2018 Jaguar E-Pace AWD: An Enjoyable Mix of Sportiness, Luxury and Utility [Review]

Does Jaguar's smallest crossover still have claws?

2018 Jaguar E-Pace review
[Photo: TFLcar]


This is the 2018 Jaguar E-Pace, and no, it’s not the electric Jaguar crossover. That would be the I-Pace. It’s a bit counterintuitive, but rather than signaling an electrified platform, this Jaguar’s name comes from its relationship to its bigger brother, the F-Pace. Contrived names notwithstanding, this is the weapon with which Jaguar wades into battle against a wide range of contenders in the expanding subcompact luxury segment.

To call this segment crowded would be an understatement. The 2018 Jaguar E-Pace competes against the BMW X1 and X2, Audi Q3, Mercedes-Benz GLA, Infiniti QX30, Volvo XC40, Lincoln MKC, as well as the impending Lexus UX and Cadillac XT4. It also faces competition from within, by way of the Range Rover Evoque and Land Rover Discovery Sport.

Jaguar’s baby crossover is based on the front-wheel drive Evoque platform, although all-wheel drive is an option. While Europeans get a range of diesel and gasoline engines, we only get two flavors of the same 2.0-liter turbocharged gasoline mill, with either 246 or 296 horsepower.


2018 Jaguar E-Pace review
The U.S.-spec Jaguar I-Pace comes with a 2.0-liter turbocharged engine, in two states of tune. [Photo: TFLcar]


Things look promising when you look at the numbers for the 2018 Jaguar E-Pace. It comes with a 2.0-liter turbocharged engine – as is fashionable in the segment – mated to a nine-speed automatic transmission. This particular E-Pace is the P250 model, with 246 horsepower and 269 lb-ft of torque. A more powerful P300 version is available, with 296 horsepower and 295 lb-ft of torque. Jaguar quotes the 0-60 time at 6.7 seconds for the P250, and pegs the top speed at 141 mph.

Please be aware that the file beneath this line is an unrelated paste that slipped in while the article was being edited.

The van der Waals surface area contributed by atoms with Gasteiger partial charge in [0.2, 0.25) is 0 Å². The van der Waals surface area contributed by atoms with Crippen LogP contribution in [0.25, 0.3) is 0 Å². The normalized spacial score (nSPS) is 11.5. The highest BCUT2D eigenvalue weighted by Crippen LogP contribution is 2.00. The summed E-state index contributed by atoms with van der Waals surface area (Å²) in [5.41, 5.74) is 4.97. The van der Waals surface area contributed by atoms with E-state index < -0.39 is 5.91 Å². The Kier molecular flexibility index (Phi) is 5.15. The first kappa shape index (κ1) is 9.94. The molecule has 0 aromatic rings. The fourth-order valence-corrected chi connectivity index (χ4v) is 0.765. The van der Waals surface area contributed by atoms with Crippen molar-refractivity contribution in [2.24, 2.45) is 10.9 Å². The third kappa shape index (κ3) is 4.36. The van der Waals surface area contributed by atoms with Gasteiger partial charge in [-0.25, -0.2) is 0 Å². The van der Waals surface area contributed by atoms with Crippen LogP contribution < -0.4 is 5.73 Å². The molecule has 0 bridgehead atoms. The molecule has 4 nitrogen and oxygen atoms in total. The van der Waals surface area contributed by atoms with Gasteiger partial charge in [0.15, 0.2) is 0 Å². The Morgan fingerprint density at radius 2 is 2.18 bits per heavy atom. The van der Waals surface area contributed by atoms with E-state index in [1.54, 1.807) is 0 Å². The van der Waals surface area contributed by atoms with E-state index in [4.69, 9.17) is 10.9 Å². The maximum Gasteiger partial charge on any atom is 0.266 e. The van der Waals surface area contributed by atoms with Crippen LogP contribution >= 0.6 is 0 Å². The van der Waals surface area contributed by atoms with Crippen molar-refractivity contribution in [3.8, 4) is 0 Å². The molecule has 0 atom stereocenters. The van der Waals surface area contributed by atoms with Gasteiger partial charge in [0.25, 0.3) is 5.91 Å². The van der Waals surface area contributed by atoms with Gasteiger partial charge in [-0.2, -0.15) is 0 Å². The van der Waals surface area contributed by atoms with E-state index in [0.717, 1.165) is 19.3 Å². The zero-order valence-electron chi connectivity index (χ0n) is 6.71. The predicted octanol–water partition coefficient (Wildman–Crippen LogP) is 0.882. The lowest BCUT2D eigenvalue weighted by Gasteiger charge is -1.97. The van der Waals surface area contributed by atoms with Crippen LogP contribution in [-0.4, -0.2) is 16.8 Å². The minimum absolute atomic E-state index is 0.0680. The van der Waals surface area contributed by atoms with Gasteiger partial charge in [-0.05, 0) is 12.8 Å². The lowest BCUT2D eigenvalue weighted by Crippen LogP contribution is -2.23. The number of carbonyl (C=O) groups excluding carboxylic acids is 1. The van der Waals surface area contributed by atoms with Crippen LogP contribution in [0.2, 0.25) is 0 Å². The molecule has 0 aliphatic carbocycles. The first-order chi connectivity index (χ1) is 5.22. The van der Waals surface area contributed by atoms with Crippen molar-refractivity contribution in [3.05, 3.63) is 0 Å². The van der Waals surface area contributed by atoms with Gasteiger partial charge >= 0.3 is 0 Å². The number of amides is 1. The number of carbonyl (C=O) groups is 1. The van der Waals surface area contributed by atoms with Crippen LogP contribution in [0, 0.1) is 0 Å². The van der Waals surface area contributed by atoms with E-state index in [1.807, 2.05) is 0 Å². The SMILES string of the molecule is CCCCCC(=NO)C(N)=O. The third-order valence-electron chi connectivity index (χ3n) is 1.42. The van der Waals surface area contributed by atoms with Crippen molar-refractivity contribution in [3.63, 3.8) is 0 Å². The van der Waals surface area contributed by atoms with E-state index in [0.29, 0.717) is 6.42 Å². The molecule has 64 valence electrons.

Even in its less powerful state, it’s still peppy enough to give some satisfying acceleration. However, the throttle response is throughout the rev range, even when you put the car in Dynamic mode. There’s noticeable turbo lag, when you press it hard from a stop, but it picks up well off the line. Once you get high into the rev band, however, it feels like it struggles with its 4,000-pound mass. The engine does give a nice, satisfying growl when you do push it, which is a nice touch.

While the out and out performance may be a bit lackluster, the handling is anything but. The 2018 Jaguar E-Pace feels small and remarkably agile on the road. The E-Pace’s steering is among the most responsive I’ve ever experienced in a crossover. It changes direction with the slightest input, but it doesn’t feel twitchy. The ride is also taut and well-controlled, if on the firm side. Adaptive suspension is available on the E-Pace, but this particular model rides on coil springs with passive dampers. Its road-holding ability and well-controlled ride made it an absolute blast on the twisty mountain roads in Northern Colorado.

2018 Jaguar E-Pace review
[Photo: TFLcar]

Comfort & Convenience